The first day of November was spent in Borough Market amongst so many enthusiastic people, mountains of woks filled with the delicious food and, most importantly, that spectacular, warming feeling you get when you’re witnessing something great. Being invited by my good friend Adrienne to School Of Wok’s Wok for 1000 event, I had the privilege to find myself with over 100 people from various London companies as well as many volunteers; we participated in a three-hour hands on Asian cookery class with chef Jeremy Pang and then enjoyed a delicious sit down meal together, while the food we cooked was packaged to be distributed across London to local food banks on that same day.
With food shortage and food wastage shockingly remaining two major UK issues, affecting businesses and thousands of individuals and families each day, the significance of Wok for 1000 is truly inspiring. But instead of blabbing about it myself, I’ll let Jeremy do the talking:
I came up with the idea after coming back from the Philippines from holiday last October…. My wife and I had an amazing time on a trip that was run by a social enterprise in the remote islands of the Philippines. I loved the idea that their business (TAO Philippines) was able to make money, but at the same time, gave back to the community through ‘win-win’ projects that helped the community in more ways than just one… and to be honest, when I came back, I felt a little ‘deflated’ with our small bits of charity that we have done previously through School of Wok. Our mission as a small company has been: let’s try our best to survive in Central London for at least a few years and grow our business from there. We have almost reached 5 years in Chandos Place now and, we feel like we have survived and are in a good place with our team. And so Nev (my business partner) and I wanted to do something more for the community. Corporate Events have been the biggest part of our business for years now and over the last 2 years, we have been running a ‘team building event’ called Cook for the Homeless, where company teams come to us to learn how to cook their own lunch or dinner, however we double the amount of food that they need for their own meals, so that they end up cooking enough food to give to a homeless shelter called The Passage in Vauxhall. Over the last 2 years we have fed over 800 people in need, which is great, but I thought, if done right, we would be able to make much more of an impact, in a shorter space of time. My team don’t always agree with my ‘crazy ideas’ but this time, when I explained the idea of cooking over 1000 meals between say 200 people, everyone in the School of Wok team just nodded, smiled and said, ‘Yes, I think that’s definitely doable!’… and so Wok for 1000 was born!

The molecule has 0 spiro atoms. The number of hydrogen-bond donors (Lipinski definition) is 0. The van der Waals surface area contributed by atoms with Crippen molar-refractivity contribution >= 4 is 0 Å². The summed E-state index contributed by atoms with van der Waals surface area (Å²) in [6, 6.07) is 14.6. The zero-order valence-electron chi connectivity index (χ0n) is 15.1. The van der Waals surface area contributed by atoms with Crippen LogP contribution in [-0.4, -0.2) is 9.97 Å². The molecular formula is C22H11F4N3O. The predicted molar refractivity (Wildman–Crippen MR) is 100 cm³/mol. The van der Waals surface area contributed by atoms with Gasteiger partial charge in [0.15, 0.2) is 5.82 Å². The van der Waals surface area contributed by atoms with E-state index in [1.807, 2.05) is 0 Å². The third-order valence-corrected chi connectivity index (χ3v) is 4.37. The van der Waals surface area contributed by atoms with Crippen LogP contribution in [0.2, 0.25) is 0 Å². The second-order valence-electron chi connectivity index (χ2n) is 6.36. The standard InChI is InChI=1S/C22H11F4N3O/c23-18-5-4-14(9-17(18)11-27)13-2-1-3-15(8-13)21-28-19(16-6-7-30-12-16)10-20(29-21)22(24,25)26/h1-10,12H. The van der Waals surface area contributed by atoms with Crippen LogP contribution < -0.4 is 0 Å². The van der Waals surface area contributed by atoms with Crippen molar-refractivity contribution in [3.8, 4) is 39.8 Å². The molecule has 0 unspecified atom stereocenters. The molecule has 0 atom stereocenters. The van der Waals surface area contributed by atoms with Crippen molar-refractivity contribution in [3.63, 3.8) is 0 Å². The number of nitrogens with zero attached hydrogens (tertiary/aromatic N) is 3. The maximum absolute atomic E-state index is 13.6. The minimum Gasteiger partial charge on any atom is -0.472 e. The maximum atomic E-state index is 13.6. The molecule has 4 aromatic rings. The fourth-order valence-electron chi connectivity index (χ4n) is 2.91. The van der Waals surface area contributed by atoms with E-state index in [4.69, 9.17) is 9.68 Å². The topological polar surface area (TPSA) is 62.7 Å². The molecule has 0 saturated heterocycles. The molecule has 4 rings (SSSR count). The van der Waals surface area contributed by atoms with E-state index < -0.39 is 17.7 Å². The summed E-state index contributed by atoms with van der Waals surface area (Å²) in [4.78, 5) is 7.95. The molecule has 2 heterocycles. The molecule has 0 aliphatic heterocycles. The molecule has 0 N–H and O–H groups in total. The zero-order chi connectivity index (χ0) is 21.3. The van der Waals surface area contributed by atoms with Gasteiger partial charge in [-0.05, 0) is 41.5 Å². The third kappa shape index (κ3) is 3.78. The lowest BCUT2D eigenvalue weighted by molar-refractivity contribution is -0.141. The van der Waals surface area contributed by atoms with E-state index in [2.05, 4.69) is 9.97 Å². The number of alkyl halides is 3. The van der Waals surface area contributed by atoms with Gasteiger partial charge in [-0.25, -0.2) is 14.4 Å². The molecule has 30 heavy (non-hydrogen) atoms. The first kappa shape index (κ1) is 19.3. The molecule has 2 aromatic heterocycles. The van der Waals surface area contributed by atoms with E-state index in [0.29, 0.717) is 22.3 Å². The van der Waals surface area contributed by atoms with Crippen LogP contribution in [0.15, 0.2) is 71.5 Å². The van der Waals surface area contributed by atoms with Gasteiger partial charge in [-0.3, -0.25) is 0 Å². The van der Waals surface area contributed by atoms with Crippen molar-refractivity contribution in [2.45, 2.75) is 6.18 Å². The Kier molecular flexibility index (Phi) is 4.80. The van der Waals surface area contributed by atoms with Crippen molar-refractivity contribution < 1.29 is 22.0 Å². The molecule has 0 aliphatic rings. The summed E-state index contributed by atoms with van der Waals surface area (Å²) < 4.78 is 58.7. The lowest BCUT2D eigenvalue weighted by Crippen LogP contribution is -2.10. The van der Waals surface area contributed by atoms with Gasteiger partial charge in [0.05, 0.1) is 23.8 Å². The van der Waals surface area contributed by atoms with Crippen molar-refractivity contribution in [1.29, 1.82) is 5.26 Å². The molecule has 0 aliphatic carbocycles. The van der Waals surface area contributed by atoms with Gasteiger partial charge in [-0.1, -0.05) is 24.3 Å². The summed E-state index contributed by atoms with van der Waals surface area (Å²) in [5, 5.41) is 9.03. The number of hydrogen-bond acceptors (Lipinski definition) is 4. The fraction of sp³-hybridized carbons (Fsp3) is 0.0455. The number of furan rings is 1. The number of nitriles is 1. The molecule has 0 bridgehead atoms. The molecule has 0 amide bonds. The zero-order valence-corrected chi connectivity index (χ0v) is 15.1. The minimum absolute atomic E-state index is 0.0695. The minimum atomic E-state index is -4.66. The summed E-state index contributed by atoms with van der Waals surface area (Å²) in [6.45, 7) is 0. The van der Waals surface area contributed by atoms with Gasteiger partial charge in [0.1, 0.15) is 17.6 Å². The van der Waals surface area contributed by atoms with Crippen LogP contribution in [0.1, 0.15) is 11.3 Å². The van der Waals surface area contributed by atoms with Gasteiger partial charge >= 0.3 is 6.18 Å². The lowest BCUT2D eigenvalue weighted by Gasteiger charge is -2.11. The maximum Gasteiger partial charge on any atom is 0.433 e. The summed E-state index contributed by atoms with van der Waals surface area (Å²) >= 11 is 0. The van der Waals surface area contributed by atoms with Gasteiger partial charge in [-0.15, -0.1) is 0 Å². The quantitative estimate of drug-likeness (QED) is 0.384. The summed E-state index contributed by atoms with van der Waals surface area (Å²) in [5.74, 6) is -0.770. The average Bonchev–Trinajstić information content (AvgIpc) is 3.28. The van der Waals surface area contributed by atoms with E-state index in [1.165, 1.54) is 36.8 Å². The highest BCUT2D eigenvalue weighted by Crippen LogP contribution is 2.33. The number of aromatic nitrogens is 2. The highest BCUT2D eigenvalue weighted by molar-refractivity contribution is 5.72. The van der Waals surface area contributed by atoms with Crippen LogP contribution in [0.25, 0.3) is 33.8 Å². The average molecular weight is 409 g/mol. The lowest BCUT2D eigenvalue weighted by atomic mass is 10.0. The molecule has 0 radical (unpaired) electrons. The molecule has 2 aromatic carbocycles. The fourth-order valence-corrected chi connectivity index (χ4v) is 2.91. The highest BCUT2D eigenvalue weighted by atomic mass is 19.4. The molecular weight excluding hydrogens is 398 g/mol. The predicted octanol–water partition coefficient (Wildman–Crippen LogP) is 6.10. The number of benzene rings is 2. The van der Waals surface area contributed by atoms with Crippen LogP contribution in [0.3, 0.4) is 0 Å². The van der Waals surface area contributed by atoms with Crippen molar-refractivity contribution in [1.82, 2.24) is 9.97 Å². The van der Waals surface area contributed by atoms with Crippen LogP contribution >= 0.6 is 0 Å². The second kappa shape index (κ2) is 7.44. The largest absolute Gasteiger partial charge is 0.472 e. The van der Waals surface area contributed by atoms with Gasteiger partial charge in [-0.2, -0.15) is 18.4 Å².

We started working on the project pretty soon after, but really started pushing the organisation in the New Year of 2016. Dee (my wife), who is a Pharmacist for CCG’s (NHS) and doesn’t usually work for SOW, had just started her sabbatical, looking to do something more ‘meaningful’ with her career, seemed to be the perfect fit to project manage the event and make it happen without it taking excessive amount of time from our team at the beginning.
What was the biggest challenge and most rewarding aspect of the event?
Convincing people / teams to take part was by far the hardest challenge… Eventually, we ended up emailing, calling and meeting every influential person we knew within their own companies. We went through CSR managers, PA’s, CEO’s of companies that we knew and more.
Eventually we decided to treat the ‘Sales’ of the event as we would any other event and ran a ‘Wok for 1000’ sales lunch at School of Wok, where we fed 60 people the food that they would cook on the day and also sent some meals to charities that day to show people how Plan Zheroes actually works and how simple it is to help others in need through such a system
Getting people to commit to something that has never been done before is by far the hardest part of any event in my view.
When we started planning the event, we all thought that one of the biggest barriers would actually be to find enough charities who were willing to accept the 1000 meals! So we started to call up all the main shelters in London to ask what they thought and find out what the barriers may or may not be. Most of the smaller charities biggest issue is that they do not have the resource to pick up the food / get it delivered to the charities themselves. So we knew we had to overcome this somehow. After speaking to about 20 charities, I then got recommended Plan ZHeroes by one of the bigger charities in Westminster. They had been working with them for a few years and spoke very highly of Laura and her team. So we arranged a meeting with them and within a week, decided that this was not just close to what we were trying to do, but perfect for the Wok for 1000 project as we would be able to build a lot of awareness around food poverty in London through the amazing work that Plan Z have already done.
Any plans for repeating it or organising something similar in the future?
Yes – Nev and I have both agreed from the moment we even started the event last week, that it was a going to be a huge success and we will look to do it at least once a year from here on in… maybe even Wok for 2000 or if our team can grow enough, look at other cities as well.
* For more info and to get involved email email@example.com.